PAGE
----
By Saheed Ibrahim
With a history of Communism in West Africa, the Ayetoro community cannot boast of its name, “The Happy city,” as 95% of its landmass has been lost to the Atlantic Ocean that flanks it by the East. Residents flee as education, health, business, and social lives have crumbled. The Hope brings a report on the unending woes of Ayeotoro community in Ilaje Local Government of Ondo State.
Ayetoro community, established at the coast of the Atlantic Ocean, continues to witness unending ravaging sea incursion.
The first sight that greets any visitor to the community will be that of ruins, dirt, and the terrible feeling that comes with this sight cannot be hidden.
The carcass of the one-time profound technical school by the right-hand side and the condemned community power-generating house at the right will elicit pity.
The one-time community town hall that used to be one of the long-standing significant buildings in the community is now a shadow of itself.
Another terrible thing the sea does, beside houses, landmass and significant structures in the town, is the importation of dirt.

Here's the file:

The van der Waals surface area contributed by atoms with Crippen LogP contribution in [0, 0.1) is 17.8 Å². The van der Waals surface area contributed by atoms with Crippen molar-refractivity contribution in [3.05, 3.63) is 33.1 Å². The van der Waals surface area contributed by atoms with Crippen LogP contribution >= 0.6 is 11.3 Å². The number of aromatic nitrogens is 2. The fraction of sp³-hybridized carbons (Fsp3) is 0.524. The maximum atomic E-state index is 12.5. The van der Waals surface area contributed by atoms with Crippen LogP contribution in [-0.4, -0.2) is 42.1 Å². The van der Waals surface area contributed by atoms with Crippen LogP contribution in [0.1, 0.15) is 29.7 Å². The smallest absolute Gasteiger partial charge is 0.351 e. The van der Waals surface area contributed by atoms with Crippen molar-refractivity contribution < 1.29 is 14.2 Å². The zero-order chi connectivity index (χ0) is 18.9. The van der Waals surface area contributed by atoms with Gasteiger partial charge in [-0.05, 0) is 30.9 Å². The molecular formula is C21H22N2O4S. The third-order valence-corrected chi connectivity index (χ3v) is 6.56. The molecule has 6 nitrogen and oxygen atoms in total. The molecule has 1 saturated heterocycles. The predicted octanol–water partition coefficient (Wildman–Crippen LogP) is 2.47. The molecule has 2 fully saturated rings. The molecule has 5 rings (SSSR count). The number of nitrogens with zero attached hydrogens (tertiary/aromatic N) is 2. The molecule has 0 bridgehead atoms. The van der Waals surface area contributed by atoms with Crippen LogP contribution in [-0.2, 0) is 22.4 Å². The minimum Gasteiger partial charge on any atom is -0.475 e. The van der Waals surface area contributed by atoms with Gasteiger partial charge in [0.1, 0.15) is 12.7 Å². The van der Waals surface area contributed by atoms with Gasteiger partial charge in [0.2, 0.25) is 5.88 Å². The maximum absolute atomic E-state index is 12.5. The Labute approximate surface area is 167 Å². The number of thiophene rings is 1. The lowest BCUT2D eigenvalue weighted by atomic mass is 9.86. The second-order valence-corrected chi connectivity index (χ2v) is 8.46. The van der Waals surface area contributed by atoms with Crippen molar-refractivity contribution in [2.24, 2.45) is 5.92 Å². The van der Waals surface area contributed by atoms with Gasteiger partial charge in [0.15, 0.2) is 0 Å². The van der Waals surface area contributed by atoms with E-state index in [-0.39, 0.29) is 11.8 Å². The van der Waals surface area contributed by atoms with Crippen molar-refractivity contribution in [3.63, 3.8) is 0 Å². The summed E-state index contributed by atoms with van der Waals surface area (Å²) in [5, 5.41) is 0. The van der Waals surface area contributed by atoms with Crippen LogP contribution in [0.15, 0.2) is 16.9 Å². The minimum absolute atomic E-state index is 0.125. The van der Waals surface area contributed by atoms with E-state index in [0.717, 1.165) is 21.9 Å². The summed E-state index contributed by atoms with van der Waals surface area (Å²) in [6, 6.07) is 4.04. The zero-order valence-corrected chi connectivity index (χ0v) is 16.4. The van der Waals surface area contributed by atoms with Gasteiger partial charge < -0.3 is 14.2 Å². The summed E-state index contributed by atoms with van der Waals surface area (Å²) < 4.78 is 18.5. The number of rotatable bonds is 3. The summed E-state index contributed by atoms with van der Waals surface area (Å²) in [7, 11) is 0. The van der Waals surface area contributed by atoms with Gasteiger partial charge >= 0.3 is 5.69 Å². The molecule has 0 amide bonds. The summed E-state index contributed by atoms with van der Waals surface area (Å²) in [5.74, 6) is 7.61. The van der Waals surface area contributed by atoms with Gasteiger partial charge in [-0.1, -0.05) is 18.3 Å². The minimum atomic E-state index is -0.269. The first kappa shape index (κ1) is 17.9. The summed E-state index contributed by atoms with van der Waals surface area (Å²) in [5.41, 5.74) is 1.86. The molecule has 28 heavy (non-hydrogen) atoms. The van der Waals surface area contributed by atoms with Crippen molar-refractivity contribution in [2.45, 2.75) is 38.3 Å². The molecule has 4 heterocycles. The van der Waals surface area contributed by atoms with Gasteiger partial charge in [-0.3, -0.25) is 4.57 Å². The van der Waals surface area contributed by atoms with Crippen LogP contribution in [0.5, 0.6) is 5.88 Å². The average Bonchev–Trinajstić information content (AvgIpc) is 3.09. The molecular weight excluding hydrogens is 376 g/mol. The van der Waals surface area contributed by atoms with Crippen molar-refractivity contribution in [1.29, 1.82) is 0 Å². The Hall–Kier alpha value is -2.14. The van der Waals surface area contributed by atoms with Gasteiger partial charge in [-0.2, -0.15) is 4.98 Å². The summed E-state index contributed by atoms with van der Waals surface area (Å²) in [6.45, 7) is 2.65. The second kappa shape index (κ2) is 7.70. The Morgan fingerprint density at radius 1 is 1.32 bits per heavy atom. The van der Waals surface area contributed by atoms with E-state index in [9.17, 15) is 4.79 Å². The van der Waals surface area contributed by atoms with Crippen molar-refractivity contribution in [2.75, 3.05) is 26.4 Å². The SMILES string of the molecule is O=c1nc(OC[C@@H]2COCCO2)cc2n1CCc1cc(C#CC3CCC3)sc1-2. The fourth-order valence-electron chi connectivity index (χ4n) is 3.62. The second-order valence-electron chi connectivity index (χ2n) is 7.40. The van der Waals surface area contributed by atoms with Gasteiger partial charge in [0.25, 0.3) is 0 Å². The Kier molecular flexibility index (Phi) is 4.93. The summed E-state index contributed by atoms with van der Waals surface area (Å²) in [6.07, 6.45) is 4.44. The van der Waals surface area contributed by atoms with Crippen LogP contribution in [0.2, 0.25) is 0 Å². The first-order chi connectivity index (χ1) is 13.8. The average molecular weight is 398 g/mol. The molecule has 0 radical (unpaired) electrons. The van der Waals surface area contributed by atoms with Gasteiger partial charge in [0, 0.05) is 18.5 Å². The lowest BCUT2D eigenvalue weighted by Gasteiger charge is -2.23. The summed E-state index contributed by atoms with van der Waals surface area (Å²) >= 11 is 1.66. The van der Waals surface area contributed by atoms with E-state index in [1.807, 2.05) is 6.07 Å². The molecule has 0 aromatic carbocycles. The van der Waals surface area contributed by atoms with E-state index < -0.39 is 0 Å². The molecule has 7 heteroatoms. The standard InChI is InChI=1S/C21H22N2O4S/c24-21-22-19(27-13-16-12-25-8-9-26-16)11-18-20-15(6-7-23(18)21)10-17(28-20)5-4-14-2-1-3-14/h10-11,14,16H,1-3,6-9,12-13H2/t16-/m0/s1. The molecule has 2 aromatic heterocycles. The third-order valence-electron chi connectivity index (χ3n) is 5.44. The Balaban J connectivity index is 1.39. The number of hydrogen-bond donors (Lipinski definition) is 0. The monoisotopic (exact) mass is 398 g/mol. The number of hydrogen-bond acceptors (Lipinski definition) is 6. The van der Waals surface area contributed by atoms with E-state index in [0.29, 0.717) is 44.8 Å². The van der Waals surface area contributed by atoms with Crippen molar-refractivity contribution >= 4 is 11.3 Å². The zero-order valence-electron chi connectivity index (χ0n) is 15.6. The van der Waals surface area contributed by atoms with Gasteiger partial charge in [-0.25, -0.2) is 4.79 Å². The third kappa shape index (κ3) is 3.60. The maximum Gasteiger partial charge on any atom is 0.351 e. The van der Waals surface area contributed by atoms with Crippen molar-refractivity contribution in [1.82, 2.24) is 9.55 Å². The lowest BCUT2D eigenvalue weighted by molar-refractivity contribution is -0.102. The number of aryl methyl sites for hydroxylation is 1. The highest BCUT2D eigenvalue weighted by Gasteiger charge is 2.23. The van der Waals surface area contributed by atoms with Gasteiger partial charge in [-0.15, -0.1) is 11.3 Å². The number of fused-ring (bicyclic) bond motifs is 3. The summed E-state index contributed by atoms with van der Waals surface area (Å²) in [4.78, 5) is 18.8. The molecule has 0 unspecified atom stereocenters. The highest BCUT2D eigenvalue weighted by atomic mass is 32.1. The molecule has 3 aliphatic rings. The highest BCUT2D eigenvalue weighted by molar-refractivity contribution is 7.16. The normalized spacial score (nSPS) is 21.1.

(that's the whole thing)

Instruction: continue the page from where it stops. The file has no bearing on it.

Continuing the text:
At almost every angle of the community, especially the seaside, the enormous amount of dirt available is enough to declare a health emergency within the community.
The Hope gathered that many diseases continue to break out in the community, with cholera and malaria taking the lead. It was also gathered that many men in the community frequent hospitals to check their blood pressure so as not to die of a heart attack.
Known for its fishing and water transportation businesses, nothing could be said of those trades at the moment. Shops and business units have been washed away along with other buildings. Fishing tools and boats have also gone.
Many of the residents have left to find means of survival elsewhere. As of 2019, about 21,000 residents (out of 26, 000 recorded from the 2006 census) had fled the community when 75% of the community landmass had gone down the sea. What is left of the community now are those who still believe there is some hope of saving the riverine community.